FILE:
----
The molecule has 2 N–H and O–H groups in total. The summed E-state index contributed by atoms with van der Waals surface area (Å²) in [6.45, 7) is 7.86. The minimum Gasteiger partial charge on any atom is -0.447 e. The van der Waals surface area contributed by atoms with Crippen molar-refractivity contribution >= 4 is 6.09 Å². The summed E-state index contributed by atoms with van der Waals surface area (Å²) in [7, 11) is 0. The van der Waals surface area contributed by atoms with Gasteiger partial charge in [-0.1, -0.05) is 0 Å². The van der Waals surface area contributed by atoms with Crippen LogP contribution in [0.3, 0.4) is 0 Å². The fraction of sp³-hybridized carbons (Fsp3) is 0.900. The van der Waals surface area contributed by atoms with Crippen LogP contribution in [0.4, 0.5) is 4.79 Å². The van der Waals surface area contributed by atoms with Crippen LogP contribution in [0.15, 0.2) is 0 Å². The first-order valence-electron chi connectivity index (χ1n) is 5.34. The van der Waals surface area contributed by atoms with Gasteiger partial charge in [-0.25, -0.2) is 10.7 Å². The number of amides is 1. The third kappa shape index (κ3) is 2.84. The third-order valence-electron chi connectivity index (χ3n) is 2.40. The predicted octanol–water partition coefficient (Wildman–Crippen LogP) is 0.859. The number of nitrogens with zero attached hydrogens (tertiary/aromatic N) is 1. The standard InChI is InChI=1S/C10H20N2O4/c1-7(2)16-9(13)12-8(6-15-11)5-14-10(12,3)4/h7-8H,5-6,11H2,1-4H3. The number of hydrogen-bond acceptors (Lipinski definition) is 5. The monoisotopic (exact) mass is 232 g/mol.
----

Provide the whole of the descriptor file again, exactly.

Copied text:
The molecule has 2 N–H and O–H groups in total. The summed E-state index contributed by atoms with van der Waals surface area (Å²) in [6.45, 7) is 7.86. The minimum Gasteiger partial charge on any atom is -0.447 e. The van der Waals surface area contributed by atoms with Crippen molar-refractivity contribution >= 4 is 6.09 Å². The summed E-state index contributed by atoms with van der Waals surface area (Å²) in [7, 11) is 0. The van der Waals surface area contributed by atoms with Gasteiger partial charge in [-0.1, -0.05) is 0 Å². The van der Waals surface area contributed by atoms with Crippen LogP contribution in [0.3, 0.4) is 0 Å². The fraction of sp³-hybridized carbons (Fsp3) is 0.900. The van der Waals surface area contributed by atoms with Crippen LogP contribution in [0.4, 0.5) is 4.79 Å². The van der Waals surface area contributed by atoms with Crippen LogP contribution in [0.15, 0.2) is 0 Å². The first-order valence-electron chi connectivity index (χ1n) is 5.34. The van der Waals surface area contributed by atoms with Gasteiger partial charge in [-0.25, -0.2) is 10.7 Å². The number of amides is 1. The third kappa shape index (κ3) is 2.84. The third-order valence-electron chi connectivity index (χ3n) is 2.40. The predicted octanol–water partition coefficient (Wildman–Crippen LogP) is 0.859. The number of nitrogens with zero attached hydrogens (tertiary/aromatic N) is 1. The standard InChI is InChI=1S/C10H20N2O4/c1-7(2)16-9(13)12-8(6-15-11)5-14-10(12,3)4/h7-8H,5-6,11H2,1-4H3. The number of hydrogen-bond acceptors (Lipinski definition) is 5. The monoisotopic (exact) mass is 232 g/mol.